Monday, November 8, 2010

Interest Rate Watch and Credit Market Insights : Fed Easing, Tax Cuts: Growth and Rising Interest Rates.

Interest Rate Watch
Fed Easing, Tax Cuts: Growth and Rising Interest Rates.

Hitting the Daily Double is exciting, especially when that suggests economic growth going forward. This week the FOMC announced a policy of quantitative easing while the Obama administration suggested it might compromise on extending the Bush tax cuts for everyone. Both these policies are pro-growth.

For now the liquidity effect of quantitative easing will support the case for continued low short-term interest rates. The economic outlook is for continued modest economic growth and low inflation. Our outlook is consistent with the Fed’s view of modest growth of two percent over the next two quarters and core inflation, measured by the core PCE deflator of one percent plus over the same period. Therefore our outlook was, and remains, for a steady fed funds rate and a 10-year benchmark rate of 2.5 percent plus over the same period.
Quantitative easing should keep the short-rates low and maintain lower long-term rates as well.

Risks over Time
Given the level of rates today, all the risks are on the upside. We would caution against the complacency expressed in the view that rates will remain low for a long time.

Markets are forward-looking, and therefore the explicit goals of both fiscal and monetary policy for growth and higher inflation suggest that rates will rise. Moreover, dollar devaluation suggests that foreign investors will require a risk premium in interest rates to compensate them for the risk of further currency depreciation. In addition, despite the election results, Congress will have great difficulties cutting federal spending and therefore our expectation is that large federal deficits will still need to be financed.

Complacency on rates cost many their careers in the 1970s, 1980s and 1994-95. Complacency is not an investment strategy.

Credit Market Insights
Overblown Municipal Bond Concerns

Recently there has been concern expressed about increased risks associated with municipal bonds primarily due to declines in state and local tax revenue. State finances around the country are indeed fragile, but at this stage in the recovery, some cyclical weakness is expected. While some concerns are overstated there is some merit to increased concern due to weak fundamental factors, mainly tax revenues collections.

State-level tax revenues increased by 4.9 percent in the second quarter of 2010 led by gains in sales tax revenue. Much of the recent revenue increases are likely due to temporary state tax increases. Outside of the gains in sales taxes, corporate income taxes declined 19.8 percent and individual income tax collections fell 0.2 percent during the second quarter of this year. These declines along with state budget gaps indicate likely continued weakness in state budgets for the near future. Property tax revenues will also become a point of concern over the next 12 months. In most states property tax collections lag a year or two. With continued declines in real estate valuations local governments that rely primarily on property tax receipts may face further declines in revenues.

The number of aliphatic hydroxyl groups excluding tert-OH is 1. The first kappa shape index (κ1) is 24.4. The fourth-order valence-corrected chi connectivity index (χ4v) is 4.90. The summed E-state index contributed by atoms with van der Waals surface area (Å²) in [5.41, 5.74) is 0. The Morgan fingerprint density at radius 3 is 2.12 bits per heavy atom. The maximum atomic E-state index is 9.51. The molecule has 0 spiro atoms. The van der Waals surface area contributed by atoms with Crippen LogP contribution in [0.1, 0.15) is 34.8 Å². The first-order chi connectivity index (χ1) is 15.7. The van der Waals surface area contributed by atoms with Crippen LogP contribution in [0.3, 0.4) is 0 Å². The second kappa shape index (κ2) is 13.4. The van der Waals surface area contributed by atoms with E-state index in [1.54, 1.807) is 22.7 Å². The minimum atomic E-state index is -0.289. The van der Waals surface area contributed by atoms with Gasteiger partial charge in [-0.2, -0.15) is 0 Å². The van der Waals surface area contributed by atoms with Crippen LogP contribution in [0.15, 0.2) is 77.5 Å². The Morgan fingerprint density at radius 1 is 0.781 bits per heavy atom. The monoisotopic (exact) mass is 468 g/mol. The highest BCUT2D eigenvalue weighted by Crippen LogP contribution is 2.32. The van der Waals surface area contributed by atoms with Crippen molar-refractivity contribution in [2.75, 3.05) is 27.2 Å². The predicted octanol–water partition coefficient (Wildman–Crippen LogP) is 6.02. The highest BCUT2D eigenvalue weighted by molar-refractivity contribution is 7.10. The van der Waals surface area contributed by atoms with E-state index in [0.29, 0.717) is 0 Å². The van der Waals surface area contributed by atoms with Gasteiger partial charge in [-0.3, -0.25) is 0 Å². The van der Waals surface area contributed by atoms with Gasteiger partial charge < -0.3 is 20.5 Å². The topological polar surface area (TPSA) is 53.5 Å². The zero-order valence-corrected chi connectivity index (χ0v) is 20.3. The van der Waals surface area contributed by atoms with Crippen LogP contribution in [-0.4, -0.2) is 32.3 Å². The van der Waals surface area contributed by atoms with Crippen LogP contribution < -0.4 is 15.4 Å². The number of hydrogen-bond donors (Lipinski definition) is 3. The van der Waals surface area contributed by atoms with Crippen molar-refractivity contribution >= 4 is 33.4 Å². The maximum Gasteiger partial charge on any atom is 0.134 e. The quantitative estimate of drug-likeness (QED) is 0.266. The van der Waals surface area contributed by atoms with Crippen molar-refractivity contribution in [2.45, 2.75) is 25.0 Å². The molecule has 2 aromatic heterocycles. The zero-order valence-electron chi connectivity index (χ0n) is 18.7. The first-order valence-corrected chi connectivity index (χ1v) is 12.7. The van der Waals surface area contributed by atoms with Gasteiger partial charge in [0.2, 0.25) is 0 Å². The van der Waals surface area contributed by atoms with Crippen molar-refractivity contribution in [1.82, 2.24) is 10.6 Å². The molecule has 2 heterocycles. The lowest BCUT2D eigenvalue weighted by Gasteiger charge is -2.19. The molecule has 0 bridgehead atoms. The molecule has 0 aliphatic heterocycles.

These aggregated trends are not representative of all state and municipal governments. However, widespread stability in the fundamental factors of the municipal bond market will likely be a ways off.

Topic of the Week

Brazil: The Workers’ Party (PT) Retains the Presidency, As Expected
As expected, Luiz InĂ¡cio “Lula” da Silva, the current president of Brazil, delivered the presidency to his chosen successor, Dilma Rousseff, during a second round voting process. But before wining by a large margin, 56 percent to 44 percent for Jose Serra from the PSDB, Dilma Rousseff had to tone down her radical views on some issues, especially on abortion rights, after religious groups started to second guess their potential support to the front runner.

And this is a good signal in that it gave a chance for Dilma to show whether she was as pragmatic as her predecessor, Lula da Silva. Of course, anything could happen now that she has won the presidency, but our guess is that she will be very careful not to compromise her ability to succeed, especially because the political alliance that took her to power is very heterogeneous.

According to her own explanation she wants to get rid of poverty in Brazil during her presidency without increasing the fiscal deficit of the country. While ending poverty is a very noble objective, the comment is basically geared towards her followers, who are the poorest of the poor in the country. However, fulfilling this promise will, of course, be impossible. Nevertheless, she will have to come clean on her second promise, which was keeping the budget under tabs.

But if Dilma believed that her experience during the presidential campaign was difficult, the truth is that managing the Brazilian political system and the Brazilian economy will likely be much more difficult than wining the presidency, especially because she probably won’t have the daily advice of Lula da Silva.
Thus, while we believe that the Brazilian economy is going to continue to outperform those of other Latin American countries, the road will not be without some bumps and bruises, and Dilma will have to learn on the job and very fast if she expects to be successful at the helms of the up-and-coming Brazil.
Full report: Interest Rate Watch and Credit Market Insights : Fed Easing, Tax Cuts: Growth and Rising Interest Rates.

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